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Methods Find Exp Clin Pharmacol. 1997 Nov;19(9):599-604.

Chronic aluminum intoxication in rats: dose-dependent morphological changes.

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Department of Human Physiology and Physiological Chemistry, University of Durban-Westville, South Africa.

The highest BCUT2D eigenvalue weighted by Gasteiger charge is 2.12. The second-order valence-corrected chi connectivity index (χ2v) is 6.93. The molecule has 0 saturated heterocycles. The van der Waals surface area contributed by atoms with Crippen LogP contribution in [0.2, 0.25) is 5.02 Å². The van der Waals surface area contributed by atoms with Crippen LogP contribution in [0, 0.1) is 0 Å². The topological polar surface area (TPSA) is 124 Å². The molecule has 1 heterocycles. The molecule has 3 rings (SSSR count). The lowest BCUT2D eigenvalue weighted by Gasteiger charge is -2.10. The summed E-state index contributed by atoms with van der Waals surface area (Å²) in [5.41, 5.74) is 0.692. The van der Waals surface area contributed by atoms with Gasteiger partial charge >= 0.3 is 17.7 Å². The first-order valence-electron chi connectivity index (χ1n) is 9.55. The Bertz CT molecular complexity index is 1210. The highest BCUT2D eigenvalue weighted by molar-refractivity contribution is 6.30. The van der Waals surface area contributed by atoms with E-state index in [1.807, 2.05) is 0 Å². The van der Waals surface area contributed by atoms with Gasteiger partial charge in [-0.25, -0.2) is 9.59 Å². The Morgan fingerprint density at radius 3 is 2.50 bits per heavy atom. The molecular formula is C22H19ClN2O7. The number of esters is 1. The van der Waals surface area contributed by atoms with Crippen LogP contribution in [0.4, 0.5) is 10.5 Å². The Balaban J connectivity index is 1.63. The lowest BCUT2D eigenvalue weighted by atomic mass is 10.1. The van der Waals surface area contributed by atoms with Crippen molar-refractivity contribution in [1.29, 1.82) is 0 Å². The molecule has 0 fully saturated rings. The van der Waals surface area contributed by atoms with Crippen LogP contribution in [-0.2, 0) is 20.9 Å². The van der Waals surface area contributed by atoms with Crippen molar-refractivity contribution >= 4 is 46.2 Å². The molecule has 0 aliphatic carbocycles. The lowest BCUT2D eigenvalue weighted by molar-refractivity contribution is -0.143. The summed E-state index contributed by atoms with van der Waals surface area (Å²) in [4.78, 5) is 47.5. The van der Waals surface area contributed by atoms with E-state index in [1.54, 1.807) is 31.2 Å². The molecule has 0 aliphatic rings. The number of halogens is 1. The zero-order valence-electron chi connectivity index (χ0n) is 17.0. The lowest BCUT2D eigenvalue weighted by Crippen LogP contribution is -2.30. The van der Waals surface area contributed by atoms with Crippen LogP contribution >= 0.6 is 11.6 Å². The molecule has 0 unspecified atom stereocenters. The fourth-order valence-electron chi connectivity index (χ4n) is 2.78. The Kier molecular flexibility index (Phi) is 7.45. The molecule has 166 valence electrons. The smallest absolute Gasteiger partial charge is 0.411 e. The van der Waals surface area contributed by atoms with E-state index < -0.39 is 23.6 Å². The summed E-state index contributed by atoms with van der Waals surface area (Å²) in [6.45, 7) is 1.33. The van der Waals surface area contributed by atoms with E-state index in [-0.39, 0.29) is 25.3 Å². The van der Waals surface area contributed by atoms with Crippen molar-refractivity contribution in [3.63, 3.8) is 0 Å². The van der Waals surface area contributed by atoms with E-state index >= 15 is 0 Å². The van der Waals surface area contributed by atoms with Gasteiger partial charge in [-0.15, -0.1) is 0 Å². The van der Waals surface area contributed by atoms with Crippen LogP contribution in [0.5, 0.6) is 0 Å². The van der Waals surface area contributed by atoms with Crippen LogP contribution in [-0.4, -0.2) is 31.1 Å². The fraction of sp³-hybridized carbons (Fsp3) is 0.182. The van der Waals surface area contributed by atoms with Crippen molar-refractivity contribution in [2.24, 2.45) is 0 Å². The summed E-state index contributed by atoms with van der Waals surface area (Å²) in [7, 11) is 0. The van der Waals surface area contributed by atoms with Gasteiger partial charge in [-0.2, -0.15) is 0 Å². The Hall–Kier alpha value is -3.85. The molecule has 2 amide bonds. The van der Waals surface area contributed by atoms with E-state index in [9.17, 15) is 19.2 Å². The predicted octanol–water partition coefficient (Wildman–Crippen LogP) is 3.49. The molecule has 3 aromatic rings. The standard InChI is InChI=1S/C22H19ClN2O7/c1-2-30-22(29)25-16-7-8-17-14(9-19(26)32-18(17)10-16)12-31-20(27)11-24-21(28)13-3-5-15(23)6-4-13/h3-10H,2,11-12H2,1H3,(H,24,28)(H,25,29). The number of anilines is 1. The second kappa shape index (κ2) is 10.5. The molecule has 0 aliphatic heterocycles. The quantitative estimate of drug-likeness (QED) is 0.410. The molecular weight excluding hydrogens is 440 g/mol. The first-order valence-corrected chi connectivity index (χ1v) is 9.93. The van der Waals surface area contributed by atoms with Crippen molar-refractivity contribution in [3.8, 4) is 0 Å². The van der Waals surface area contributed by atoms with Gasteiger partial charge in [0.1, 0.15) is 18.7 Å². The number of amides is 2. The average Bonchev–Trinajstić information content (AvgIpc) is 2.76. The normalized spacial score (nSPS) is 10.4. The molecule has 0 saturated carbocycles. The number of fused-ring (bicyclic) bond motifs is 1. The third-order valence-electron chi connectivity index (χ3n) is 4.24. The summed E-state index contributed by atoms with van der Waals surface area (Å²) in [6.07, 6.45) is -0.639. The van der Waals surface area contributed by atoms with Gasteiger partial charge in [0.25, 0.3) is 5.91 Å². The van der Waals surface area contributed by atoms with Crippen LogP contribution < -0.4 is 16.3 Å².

The objective of the study was to evaluate the chronic cytotoxic effect of very low nontoxic aluminum (Al) in the drinking water of rats. The control group (10 rats) received deionized water, whereas the two experimental groups (10 rats each) received Al in a dose of 5 mg and 20 mg/kg bw/day, respectively. Al was applied in their drinking water during the 6-month duration of the study. Light and electron microscopy (EM) was performed on several body tissues (i.e., kidney, liver muscle, brain). The results showed distinct dose-dependent changes in kidney and brain. In tubulo-interstitial part of the kidney many proximal tubules were hyperdilated. Their cells were swollen and the microvilli were largely lost. Atrophy of some tubules, surrounded by focal areas of interstitial fibrosis was also observed. Some of the glomeruli were undergoing partial sclerosis and in many focal mesangial hypercellularity was found. No distinct morphological changes in other peripheral tissues were observed. In brain, most pronounced changes were observed in hippocampus: they include spongioform changes in pyramidal layer, nuclear deformity and presence of vaculoes in the nuclei. Neurofibrillary degeneration, similar to neurofibrillary tangles in Alzheimer's disease, was also observed. It can thus be concluded that despite very low gastrointestinal absorption (less than 1%), Al in drinking water might accumulate in the long term in vital organs such as kidney and brain, with distinct cytotoxic and neurotoxic effects.

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